Cora Ethel Eaton Crane (Howarth)
|Also Known As:||"pen name Imogene Carter", "Cora Taylor"|
|Birthplace:||Boston, Suffolk, Massachusetts, USA|
|Death:||Died in Jacksonville, Duval, Florida, USA|
|Place of Burial:||Jacksonville, Duval, Florida, USA|
|Occupation:||War correspondent and brothel owner|
|Managed by:||Eldon Clark (C)|
About Cora Crane
Cora Crane, born Cora Ethel Eaton Howarth (July 12, 1865 – September 5, 1910) was an American businesswoman, nightclub and bordello owner, writer and journalist. She is best known as the common-law wife of writer Stephen Crane from 1896 to his death in 1900, and took his name although they never married. She was still legally married to her second husband, Captain Donald William Stewart, a British military officer who had served in India and then as British Resident of the Gold Coast, where he was a key figure in the War of the Golden Stool (1900) between the British and the Ashanti Empire in present-day Ghana.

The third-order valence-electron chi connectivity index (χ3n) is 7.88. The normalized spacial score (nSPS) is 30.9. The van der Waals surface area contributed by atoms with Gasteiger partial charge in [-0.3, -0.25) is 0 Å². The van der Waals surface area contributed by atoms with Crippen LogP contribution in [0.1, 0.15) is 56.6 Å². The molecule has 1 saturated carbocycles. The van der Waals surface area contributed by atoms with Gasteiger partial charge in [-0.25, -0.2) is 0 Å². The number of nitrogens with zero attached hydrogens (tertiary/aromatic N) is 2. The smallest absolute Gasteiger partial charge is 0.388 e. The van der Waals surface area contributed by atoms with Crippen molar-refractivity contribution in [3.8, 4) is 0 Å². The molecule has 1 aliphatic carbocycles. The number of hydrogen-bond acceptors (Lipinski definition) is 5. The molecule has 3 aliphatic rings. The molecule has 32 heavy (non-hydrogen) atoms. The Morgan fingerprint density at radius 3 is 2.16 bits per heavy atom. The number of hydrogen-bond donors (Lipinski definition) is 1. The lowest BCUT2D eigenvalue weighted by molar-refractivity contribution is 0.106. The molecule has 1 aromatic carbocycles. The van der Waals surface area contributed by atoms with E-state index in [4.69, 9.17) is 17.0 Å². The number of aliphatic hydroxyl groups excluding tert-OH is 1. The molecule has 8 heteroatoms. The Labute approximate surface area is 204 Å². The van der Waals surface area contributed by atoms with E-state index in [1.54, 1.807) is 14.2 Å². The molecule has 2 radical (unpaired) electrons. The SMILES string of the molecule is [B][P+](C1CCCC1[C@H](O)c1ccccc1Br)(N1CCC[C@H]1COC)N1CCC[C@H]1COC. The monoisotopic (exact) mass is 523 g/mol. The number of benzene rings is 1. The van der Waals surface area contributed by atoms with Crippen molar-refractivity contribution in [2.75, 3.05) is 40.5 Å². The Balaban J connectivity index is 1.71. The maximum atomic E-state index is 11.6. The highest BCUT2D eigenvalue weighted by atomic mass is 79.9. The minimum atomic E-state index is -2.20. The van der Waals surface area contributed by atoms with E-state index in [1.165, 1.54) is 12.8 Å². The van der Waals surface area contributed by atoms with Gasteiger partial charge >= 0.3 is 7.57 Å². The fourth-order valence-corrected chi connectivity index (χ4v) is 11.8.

Crane accompanied Stephen Crane to Greece during the Greco-Turkish War (1897), becoming the first recognized woman war correspondent. After his death, she returned to Jacksonville, Florida, in 1901, where she developed several properties as bordellos, including the luxurious Palmetto Lodge at Pablo Beach; she had financial interests in bars and related venues. In this same period, she regularly contributed articles to such national magazines as Smart Set and Harper's Weekly.
Birth: 1868 Boston Suffolk County
Massachusetts, USA Death: 1910 Jacksonville Duval County Florida, USA
War correspondent and brothel owner. Cora Stewart-Taylor-Crane was better known as the unconventional common law wife of writer Stephen Crane.
Cora, a well-born Bostonian who ran a elegant brothel house in Jacksonville, Fl called the 'Hotel de Dream'.
Cora and Stephen met in a Jacksonville, Fl brothel in 1896 while Stephen was on an expedition to Cuba in 1896 to report on the Spanish-American War. Crane narrowly escaped death when his ship sank. Cora nursed him back to health and later traveled with him to Greece, to cover the Greco-Turkish war for the New York press.
Cora was billed as the first female war correspondent, she wrote under the pen name Imogene Carter. After the war ended, the Cranes settled in England, where they socialized with literary luminaries including Conrad, James and Wells.
Following his death, Cora unsuccessfully attempted a literary career of her own and then opened another brothel in Jacksonville.
Burial: Evergreen Cemetery Jacksonville Duval County Florida, USA Plot: Section CW Lot N1/2 132
Created by: ahley Record added: Feb 09, 2006 Find A Grave Memorial# 13281093